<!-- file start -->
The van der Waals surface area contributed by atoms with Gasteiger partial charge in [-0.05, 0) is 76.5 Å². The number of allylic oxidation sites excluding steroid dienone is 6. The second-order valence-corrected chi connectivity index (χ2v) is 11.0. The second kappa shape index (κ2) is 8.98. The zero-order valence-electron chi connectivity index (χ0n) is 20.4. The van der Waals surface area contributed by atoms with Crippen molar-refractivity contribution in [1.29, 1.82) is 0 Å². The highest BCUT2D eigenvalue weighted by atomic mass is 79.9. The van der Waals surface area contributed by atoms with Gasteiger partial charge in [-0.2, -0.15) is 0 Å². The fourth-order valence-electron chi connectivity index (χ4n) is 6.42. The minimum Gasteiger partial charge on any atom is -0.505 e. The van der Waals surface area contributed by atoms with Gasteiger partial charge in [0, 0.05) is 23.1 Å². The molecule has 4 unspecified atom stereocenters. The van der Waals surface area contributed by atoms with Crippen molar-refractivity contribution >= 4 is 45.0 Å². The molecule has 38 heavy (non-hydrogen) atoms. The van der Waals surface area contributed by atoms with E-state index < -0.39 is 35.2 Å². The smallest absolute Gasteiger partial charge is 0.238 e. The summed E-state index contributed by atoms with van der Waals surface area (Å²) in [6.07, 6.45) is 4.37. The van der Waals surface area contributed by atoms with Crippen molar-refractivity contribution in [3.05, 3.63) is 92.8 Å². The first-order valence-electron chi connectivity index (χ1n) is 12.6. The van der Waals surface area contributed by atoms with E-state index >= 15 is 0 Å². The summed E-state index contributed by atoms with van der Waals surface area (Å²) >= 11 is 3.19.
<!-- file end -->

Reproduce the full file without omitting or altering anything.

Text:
The van der Waals surface area contributed by atoms with Gasteiger partial charge in [-0.05, 0) is 76.5 Å². The number of allylic oxidation sites excluding steroid dienone is 6. The second-order valence-corrected chi connectivity index (χ2v) is 11.0. The second kappa shape index (κ2) is 8.98. The zero-order valence-electron chi connectivity index (χ0n) is 20.4. The van der Waals surface area contributed by atoms with Crippen molar-refractivity contribution in [1.29, 1.82) is 0 Å². The highest BCUT2D eigenvalue weighted by atomic mass is 79.9. The van der Waals surface area contributed by atoms with Gasteiger partial charge in [-0.2, -0.15) is 0 Å². The fourth-order valence-electron chi connectivity index (χ4n) is 6.42. The minimum Gasteiger partial charge on any atom is -0.505 e. The van der Waals surface area contributed by atoms with Gasteiger partial charge in [0, 0.05) is 23.1 Å². The molecule has 4 unspecified atom stereocenters. The van der Waals surface area contributed by atoms with Crippen molar-refractivity contribution >= 4 is 45.0 Å². The molecule has 38 heavy (non-hydrogen) atoms. The van der Waals surface area contributed by atoms with E-state index < -0.39 is 35.2 Å². The smallest absolute Gasteiger partial charge is 0.238 e. The summed E-state index contributed by atoms with van der Waals surface area (Å²) in [6.07, 6.45) is 4.37. The van der Waals surface area contributed by atoms with Crippen molar-refractivity contribution in [3.05, 3.63) is 92.8 Å². The first-order valence-electron chi connectivity index (χ1n) is 12.6. The van der Waals surface area contributed by atoms with E-state index >= 15 is 0 Å². The summed E-state index contributed by atoms with van der Waals surface area (Å²) >= 11 is 3.19.